• net462, without System.ValueTuple package reference = build successful
  • net47, without System.ValueTuple package reference = build successful
  • net471, without System.ValueTuple package reference = build error
  • net471, with System.ValueTuple package reference = build successful with warning

What is going on?

@terrajobst

This comment has been minimized.

Copy link
Member Author

terrajobst commented Oct 19, 2017

@ryanelian

Could you attach an MSBuild binary log for a build with the 4.4.0 version as well? I'd love to see the actual conflicts reported by MSBuild.

Also, if you add these settings to your project file, does it solve the problem?

<PropertyGroup>
    <AutoGenerateBindingRedirects>true</AutoGenerateBindingRedirects>
    <GenerateBindingRedirectsOutputType>true</GenerateBindingRedirectsOutputType>
</PropertyGroup>

What's the output of dotnet --info?

/cc @dsplaisted

@ryanelian

This comment has been minimized.

Copy link

ryanelian commented Oct 20, 2017

msbuild.zip

btw, just curious, how do you 'see' the content of the binary log?

No, adding those lines does not make the warning message disappear...

.NET Command Line Tools (2.0.2)

Product Information:
 Version:            2.0.2
 Commit SHA-1 hash:  a04b4bf512

Runtime Environment:
 OS Name:     Windows
 OS Version:  10.0.16299
 OS Platform: Windows
 RID:         win10-x64
 Base Path:   C:\Program Files\dotnet\sdk\2.0.2\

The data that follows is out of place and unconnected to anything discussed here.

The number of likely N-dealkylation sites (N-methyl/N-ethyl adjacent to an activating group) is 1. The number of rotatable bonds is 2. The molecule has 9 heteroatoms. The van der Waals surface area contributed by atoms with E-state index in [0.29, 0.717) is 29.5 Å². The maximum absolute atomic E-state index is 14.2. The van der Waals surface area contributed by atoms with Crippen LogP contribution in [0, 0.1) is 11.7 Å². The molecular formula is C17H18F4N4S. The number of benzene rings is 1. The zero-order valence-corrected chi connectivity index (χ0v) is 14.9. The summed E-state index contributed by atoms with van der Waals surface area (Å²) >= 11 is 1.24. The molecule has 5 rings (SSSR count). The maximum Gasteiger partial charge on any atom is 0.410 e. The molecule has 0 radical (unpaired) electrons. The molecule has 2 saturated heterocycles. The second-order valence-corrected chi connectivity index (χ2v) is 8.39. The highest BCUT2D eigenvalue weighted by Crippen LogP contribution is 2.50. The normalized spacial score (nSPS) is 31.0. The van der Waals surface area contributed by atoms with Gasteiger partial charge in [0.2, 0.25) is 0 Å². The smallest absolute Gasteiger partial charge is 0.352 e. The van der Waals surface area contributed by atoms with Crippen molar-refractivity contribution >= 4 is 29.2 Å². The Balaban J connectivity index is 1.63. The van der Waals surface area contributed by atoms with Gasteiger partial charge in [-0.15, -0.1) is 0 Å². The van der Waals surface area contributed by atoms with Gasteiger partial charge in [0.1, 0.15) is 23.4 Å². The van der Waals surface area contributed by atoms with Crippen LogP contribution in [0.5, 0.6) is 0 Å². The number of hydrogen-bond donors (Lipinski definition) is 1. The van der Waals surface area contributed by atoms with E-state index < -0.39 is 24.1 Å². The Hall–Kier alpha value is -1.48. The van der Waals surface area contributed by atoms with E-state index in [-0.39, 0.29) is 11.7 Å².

Microsoft .NET Core Shared Framework Host

  Version  : 2.0.0
  Build    : e8b8861ac7faf042c87a5c2f9f2d04c98b69f28d
@jcouv

This comment has been minimized.

Copy link
Member

jcouv commented Oct 20, 2017

@ryanelian You can view the contents of binary logs with the structured log viewer. If you're used to msbuild logs in text format, you're in for a treat ;-)

@jcouv

This comment has been minimized.

Copy link
Member

jcouv commented Oct 20, 2017

Let's move the troubleshooting with @ryanelian and @terrajobst to separate issue: #543

@conficient

This comment has been minimized.

Copy link

conficient commented Apr 5, 2018

The experience I've had integrating .NET Standard 2.0 libraries into .NET 4.7.1 libraries suggests this is far from complete, @terrajobst

I took existing 4.6 library and upgraded to 4.7.1, but when I imported a .NET Standard nuget package, a lot of the facade library references added were broken